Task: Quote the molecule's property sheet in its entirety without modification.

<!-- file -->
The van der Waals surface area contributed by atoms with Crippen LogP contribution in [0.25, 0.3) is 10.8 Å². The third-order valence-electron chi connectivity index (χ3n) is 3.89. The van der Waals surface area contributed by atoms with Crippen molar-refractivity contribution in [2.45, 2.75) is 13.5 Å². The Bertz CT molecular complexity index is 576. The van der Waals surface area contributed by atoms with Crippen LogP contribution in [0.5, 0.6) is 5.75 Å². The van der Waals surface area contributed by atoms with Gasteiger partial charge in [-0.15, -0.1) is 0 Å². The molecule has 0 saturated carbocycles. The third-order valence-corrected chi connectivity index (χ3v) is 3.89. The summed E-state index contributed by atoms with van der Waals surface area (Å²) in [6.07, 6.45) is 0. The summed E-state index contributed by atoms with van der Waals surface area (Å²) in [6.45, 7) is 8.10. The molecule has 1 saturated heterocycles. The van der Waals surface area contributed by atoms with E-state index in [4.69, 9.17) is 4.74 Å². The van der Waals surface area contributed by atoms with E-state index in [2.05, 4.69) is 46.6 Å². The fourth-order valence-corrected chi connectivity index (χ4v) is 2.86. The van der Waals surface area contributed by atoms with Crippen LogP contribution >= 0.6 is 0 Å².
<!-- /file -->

The van der Waals surface area contributed by atoms with Crippen LogP contribution in [0.25, 0.3) is 10.8 Å². The third-order valence-electron chi connectivity index (χ3n) is 3.89. The van der Waals surface area contributed by atoms with Crippen molar-refractivity contribution in [2.45, 2.75) is 13.5 Å². The Bertz CT molecular complexity index is 576. The van der Waals surface area contributed by atoms with Crippen LogP contribution in [0.5, 0.6) is 5.75 Å². The van der Waals surface area contributed by atoms with Gasteiger partial charge in [-0.15, -0.1) is 0 Å². The molecule has 0 saturated carbocycles. The third-order valence-corrected chi connectivity index (χ3v) is 3.89. The summed E-state index contributed by atoms with van der Waals surface area (Å²) in [6.07, 6.45) is 0. The summed E-state index contributed by atoms with van der Waals surface area (Å²) in [6.45, 7) is 8.10. The molecule has 1 saturated heterocycles. The van der Waals surface area contributed by atoms with E-state index in [4.69, 9.17) is 4.74 Å². The van der Waals surface area contributed by atoms with E-state index in [2.05, 4.69) is 46.6 Å². The fourth-order valence-corrected chi connectivity index (χ4v) is 2.86. The van der Waals surface area contributed by atoms with Crippen LogP contribution >= 0.6 is 0 Å².